Best Book Shops

When it comes to investing in a new page-turner, there are plenty of options to choose from. While for some readers buying books is strictly about finding the right book at the right price, for others the experience of buying a book also counts. Continue Reading...

59 listings
4.8 from 32,067 reviews

Latest review: I found and ordered the Turkish Cookbook on Booktopia. Have been looking for this book in English for a while. Ordered from Booktopia, for the first time and was delighted that the book arrived

  • Product Quality
    4.7 (1,663)
  • Return Claim MadeYes (55) · No (1,783)
  • Customer Service
    4.4 (1,317)
Fontaine Publishing Group
5.0 from 156 reviews

Latest review: I feel very fortunate to have found in Lucy an editor who is not only highly skilled, but who really cared about the project from beginning to end. My book, Gratitude and Resentment, aims to make

  • Product Quality
    5.0 (12)
  • Return Claim MadeYes (0) · No (13)
  • Customer Service
    5.0 (11)
Angus & Robertson
4.6 from 4,395 reviews

Latest review: Huge range, easy to use order system, timely delivery. What else is there to say. If you need, in my case, a book look no

  • Product Quality
    4.8 (1,578)
  • Return Claim MadeYes (31) · No (1,657)
  • Customer Service
    4.7 (1,185)


 · includes 2 listings
4.8 from 190 reviews

Latest review: The book I ordered was in stock and would leave in 1-2 business days. A week later, when I checked its status it still said "unfulfilled". A very helpful and polite gentleman answered on the phone

4.6 from 640 reviews

Latest review: I had 2 subscriptions of the same magazine and the publishers got the subscriptions mixed up. The Customer Reps at Isubscribe sorted it all out and I am very happy and satisfied with the outcome. If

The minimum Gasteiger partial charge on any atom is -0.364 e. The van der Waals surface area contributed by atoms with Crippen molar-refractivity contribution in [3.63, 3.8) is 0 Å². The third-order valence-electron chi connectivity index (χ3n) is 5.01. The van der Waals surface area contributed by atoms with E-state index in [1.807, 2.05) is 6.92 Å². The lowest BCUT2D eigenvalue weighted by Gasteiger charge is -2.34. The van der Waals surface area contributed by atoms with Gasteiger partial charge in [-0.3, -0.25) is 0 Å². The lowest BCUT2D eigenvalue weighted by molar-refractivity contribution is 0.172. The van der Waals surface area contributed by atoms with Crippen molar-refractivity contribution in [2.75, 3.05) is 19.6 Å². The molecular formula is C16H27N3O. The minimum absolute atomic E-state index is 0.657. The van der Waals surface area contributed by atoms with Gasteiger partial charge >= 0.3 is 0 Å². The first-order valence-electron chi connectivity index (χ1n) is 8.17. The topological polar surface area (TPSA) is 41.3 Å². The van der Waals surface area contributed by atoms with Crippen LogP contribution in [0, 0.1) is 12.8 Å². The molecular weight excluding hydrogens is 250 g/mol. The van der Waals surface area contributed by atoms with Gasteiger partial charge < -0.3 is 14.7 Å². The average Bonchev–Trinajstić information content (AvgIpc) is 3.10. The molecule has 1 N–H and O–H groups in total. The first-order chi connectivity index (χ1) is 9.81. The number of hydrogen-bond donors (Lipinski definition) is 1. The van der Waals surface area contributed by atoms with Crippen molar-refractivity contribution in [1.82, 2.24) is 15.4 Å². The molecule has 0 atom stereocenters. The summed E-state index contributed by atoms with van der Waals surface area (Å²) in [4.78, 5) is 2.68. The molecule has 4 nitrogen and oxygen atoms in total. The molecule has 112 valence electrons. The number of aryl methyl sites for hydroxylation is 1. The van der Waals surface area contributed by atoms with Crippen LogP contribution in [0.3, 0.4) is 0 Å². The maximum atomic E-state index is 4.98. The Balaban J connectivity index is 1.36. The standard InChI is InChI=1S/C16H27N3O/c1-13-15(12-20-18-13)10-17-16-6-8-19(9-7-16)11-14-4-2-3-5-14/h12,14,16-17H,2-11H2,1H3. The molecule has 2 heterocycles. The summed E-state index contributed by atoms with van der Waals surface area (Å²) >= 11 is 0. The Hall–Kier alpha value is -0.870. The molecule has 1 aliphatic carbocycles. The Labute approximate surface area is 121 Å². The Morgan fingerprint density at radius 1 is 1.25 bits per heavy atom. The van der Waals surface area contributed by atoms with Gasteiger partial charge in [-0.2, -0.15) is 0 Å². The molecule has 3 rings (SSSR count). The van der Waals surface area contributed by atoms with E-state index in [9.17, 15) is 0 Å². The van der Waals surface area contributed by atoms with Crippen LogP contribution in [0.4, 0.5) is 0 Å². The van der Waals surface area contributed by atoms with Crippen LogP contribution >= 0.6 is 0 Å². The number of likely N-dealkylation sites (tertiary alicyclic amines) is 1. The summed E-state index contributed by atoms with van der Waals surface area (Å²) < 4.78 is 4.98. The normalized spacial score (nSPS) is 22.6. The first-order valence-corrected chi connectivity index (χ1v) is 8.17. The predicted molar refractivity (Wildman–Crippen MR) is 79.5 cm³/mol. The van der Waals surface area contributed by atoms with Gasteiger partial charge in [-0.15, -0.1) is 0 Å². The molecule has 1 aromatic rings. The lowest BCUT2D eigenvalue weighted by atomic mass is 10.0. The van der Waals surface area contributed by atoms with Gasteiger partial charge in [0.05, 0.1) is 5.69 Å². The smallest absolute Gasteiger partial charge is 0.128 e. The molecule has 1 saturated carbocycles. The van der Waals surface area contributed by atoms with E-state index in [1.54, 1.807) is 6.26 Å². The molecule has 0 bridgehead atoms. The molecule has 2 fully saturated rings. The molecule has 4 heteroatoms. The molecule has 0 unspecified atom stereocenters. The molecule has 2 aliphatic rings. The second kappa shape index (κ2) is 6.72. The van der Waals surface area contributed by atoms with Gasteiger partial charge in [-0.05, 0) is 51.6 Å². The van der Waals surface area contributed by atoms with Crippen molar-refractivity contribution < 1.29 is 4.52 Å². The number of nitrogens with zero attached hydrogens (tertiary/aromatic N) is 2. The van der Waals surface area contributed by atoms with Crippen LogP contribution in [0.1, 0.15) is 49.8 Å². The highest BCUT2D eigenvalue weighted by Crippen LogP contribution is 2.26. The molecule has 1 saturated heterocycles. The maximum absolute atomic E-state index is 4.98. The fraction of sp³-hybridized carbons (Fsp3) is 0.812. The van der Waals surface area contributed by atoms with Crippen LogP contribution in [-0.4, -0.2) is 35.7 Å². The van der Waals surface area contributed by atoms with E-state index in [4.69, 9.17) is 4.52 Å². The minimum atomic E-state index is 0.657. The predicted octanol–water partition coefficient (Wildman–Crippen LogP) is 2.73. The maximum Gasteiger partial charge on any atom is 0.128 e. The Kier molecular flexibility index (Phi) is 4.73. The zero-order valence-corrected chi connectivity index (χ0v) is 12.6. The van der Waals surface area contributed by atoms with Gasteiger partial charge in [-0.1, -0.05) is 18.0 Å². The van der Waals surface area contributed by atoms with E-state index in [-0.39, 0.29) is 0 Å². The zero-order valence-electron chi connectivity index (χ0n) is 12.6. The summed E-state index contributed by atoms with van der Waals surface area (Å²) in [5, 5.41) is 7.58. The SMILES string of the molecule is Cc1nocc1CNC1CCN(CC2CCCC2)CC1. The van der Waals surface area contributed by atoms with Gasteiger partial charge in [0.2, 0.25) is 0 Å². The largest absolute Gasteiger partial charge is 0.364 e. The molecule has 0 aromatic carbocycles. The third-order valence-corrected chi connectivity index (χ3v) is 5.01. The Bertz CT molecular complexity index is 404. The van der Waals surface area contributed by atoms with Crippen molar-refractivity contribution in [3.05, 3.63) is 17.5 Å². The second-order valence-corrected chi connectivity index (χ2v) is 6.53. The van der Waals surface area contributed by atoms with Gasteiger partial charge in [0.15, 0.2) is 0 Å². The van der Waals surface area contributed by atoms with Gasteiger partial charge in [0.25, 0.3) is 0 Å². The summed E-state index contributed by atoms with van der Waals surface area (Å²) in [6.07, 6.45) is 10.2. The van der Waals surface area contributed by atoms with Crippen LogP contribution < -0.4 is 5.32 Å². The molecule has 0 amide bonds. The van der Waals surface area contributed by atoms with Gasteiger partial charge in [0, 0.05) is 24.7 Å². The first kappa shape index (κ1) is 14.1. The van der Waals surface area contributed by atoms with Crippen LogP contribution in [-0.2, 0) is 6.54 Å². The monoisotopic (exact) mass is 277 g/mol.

4.7 from 63 reviews

Latest review: I purchased a book gift hamper for my partner. He loves reading, and he loved the two books that were included. The extra items I purchased were so well packed and the gift hamper arrived within one

World of Books
4.1 from 2,237 reviews

Latest review: Two week delivery time. The book was supposed to be in ‘good’ condition but is only fair. Expensive over-used boo

4.1 from 1,463 reviews

Latest review: Tried to do this online and all I got was error I rang Magshop and Eula was most helpful and quickly organised an overseas subscription for the Delicious magazine

Campion Education
4.0 from 1,348 reviews

Latest review: In quarantine due to be a close contact. So had no choice but to use delivery. One small paperback, notebook and some pens = $21.95. Pretty

3.7 from 343 reviews

Latest review: "The support was great, answered my inquiry, solved a problem I was not even aware of (I had put the incorrect spelling of my email) Great service Thanks

3.7 from 370 reviews

Latest review: Found the web site so easy to navigate, as i am elderly and some sites are difficult to find what you want. Well done

Brotherhood Books
5.0 from 13 reviews

Latest review: Thank you so much for the 'ease of use' on your site, and thank you for your amazing delivery. My latest order was on 18/03 and it was on my safe bench today 23/03. I will be back, again, and

2.9 from 95 reviews

Latest review: Needed an urgent response to an email query in regards to gift voucher I wanted to purchase for a birthday gift. This was a gift for 28/7 and in my email I stressed their response was needed

The Book Depository
2.7 from 736 reviews

Latest review: The book was amazing. With the lockdown we had in Victoria it was great to do nothing except read this book. I was on the edge of my seat the whole time. What an amazing Author Lisa Stone is.

3.9 from 16 reviews

Latest review: I love Koorong bookstore. Every time I order anything from them it arrives almost immediately. Also I can't speak highly enough of their amazing customer service. They are the best company to deal



 · includes 2 listings
2.0 from 413 reviews